GRG 396T • Regression Analysis In Geog

37735 • Fall 2014
Meets M 4:00PM-7:00PM CLA 1.102

This course will overview a wide range of statistical regression techniques applied to the social sciences and spatial contexts, including ordinary least squares, limited dependent variable models, and spatial regression models. The goal of the course is to equip geography masters and PhD students with sufficient knowledge of regression analysis to a) employ those methods in their own research, b) help them understand the empirical literature they read, and c) provide a basis for more advanced methods. Emphasis will be placed on the meaning of the assumptions needed to obtain consistent and/or unbiased estimators and cases when those assumptions may be violated. Although knowledge of college algebra and basic probability and statistics is required, the course will approach regression analysis empirically, with substantial time devoted to lab exercises, implementation of models, and interpretation of results, particularly in the context of causality and partial effects measurement.

 

Prerequisite: Graduate standing; additional prerequisites vary with the topic and are given in the Course Schedule.

Course number may be repeated for credit when the topics vary.

GRG 360G • Envir Geographic Info Systems

37890-37905 • Fall 2013
Meets MWF 1:00PM-2:00PM CLA 0.128

This course introduces basic concepts underlying geographic information systems and science (GIS), including related or integrated technologies and applications such as global positioning systems (GPS), cartography, and spatial analysis. It combines an overview of the general principles of GIS with a theoretical treatment of the nature and issues associated with the use of spatial environmental information. Although the course has a laboratory component that introduces students to the most commonly used GIS software package, the focus is on the “science behind the software” (eg, types and implications of functions and analysis, rather than just how to do the analysis).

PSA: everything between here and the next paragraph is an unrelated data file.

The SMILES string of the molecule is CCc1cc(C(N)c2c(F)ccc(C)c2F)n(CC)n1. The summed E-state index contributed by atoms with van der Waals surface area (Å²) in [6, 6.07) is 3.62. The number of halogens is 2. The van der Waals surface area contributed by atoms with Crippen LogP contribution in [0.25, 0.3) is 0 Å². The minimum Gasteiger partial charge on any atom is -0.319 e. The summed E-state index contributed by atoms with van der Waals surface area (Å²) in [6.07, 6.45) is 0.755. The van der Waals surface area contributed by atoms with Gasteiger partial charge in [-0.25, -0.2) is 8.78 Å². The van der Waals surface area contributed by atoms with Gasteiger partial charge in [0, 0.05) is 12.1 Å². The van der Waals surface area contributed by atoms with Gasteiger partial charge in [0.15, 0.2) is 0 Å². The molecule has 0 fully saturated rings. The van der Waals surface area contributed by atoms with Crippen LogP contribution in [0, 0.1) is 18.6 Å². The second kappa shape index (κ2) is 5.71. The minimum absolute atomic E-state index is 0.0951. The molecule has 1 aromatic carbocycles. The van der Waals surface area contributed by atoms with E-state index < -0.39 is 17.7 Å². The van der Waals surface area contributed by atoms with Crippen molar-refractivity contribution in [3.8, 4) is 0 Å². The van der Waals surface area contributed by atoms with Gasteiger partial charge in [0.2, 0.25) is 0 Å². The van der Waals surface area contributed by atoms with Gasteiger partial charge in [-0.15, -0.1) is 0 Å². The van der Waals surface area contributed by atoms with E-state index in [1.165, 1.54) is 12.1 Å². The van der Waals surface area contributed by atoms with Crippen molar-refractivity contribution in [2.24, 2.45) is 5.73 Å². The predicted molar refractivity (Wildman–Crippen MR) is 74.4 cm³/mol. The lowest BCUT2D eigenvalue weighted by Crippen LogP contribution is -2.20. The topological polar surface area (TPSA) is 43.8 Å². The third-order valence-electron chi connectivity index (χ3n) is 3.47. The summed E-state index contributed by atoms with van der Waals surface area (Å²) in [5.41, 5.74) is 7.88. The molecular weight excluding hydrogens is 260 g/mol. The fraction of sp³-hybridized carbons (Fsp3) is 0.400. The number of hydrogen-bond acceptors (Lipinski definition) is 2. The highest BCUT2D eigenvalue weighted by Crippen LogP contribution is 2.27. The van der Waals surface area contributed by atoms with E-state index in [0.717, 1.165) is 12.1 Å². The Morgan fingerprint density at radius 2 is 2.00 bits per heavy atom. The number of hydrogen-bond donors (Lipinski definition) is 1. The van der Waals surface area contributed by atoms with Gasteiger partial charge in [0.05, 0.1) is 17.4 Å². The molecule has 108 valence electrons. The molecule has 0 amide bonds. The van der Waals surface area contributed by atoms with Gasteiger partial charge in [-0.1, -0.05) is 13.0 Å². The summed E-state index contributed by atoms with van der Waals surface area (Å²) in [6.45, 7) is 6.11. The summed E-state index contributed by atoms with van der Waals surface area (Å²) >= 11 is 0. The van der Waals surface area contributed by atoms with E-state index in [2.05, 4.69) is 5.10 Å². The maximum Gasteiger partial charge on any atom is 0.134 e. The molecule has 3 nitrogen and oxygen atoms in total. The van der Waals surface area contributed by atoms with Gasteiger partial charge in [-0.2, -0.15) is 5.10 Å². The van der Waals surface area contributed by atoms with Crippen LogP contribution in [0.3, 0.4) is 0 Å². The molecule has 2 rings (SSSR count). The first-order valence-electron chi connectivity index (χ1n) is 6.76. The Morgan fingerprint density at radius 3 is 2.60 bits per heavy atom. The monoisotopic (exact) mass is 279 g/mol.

GRG 396T • Land Change Science

37990 • Fall 2013
Meets T 4:00PM-7:00PM CLA 4.106

This graduate level course surveys the current and past literature in the field of land change science. The course is divided into five major parts:  part I) addresses the emergence of land change science as a fundamental component of environmental research; II) investigates the causes and drivers of land change and its theoretical foundations across certain social sciences’ disciplines; III) provides a glimpse of the land cover monitoring & characterization and modeling literature; IV) looks into the synergies and impacts of land change on other systems. Finally, part V) investigates the recent literature on forest transition, indirect land change, and land sharing/sparing and future directions of the field.

GRG 360G • Envir Geographic Info Systems

37535-37550 • Spring 2013
Meets MWF 1:00PM-2:00PM CLA 0.128

This course introduces basic concepts underlying geographic information systems and science (GIS), including related or integrated technologies and applications such as global positioning systems (GPS), cartography, and spatial analysis. It combines an overview of the general principles of GIS with a theoretical treatment of the nature and issues associated with the use of spatial environmental information. Although the course has a laboratory component that introduces students to the most commonly used GIS software package, the focus is on the “science behind the software” (eg, types and implications of functions and analysis, rather than just how to do the analysis).

GRG 470C • Advanced Geographic Info Sys

37565-37570 • Spring 2013
Meets MWF 3:00PM-4:00PM CLA 1.102

Geographic Information Systems (GIS) modeling capabilities have been used to inform and support decision making in the management of watersheds and parks, in the design of emergency evacuation plans, among others. This course will cover a wide range of modeling applications using rasters, including surface hydrologic analysis, viewshed, least cost path and corridor analysis, and fuzzy set multicriteria evaluation. Students will also be introduced to analytical tools such as spatial data interpolation techniques, error assessment, and spatial pattern statistics. Hands-on experience will be provided through weekly labs and final project. This course will expand and refine GIS concepts, applications, algorithms, and analysis beyond the introductory GIS course.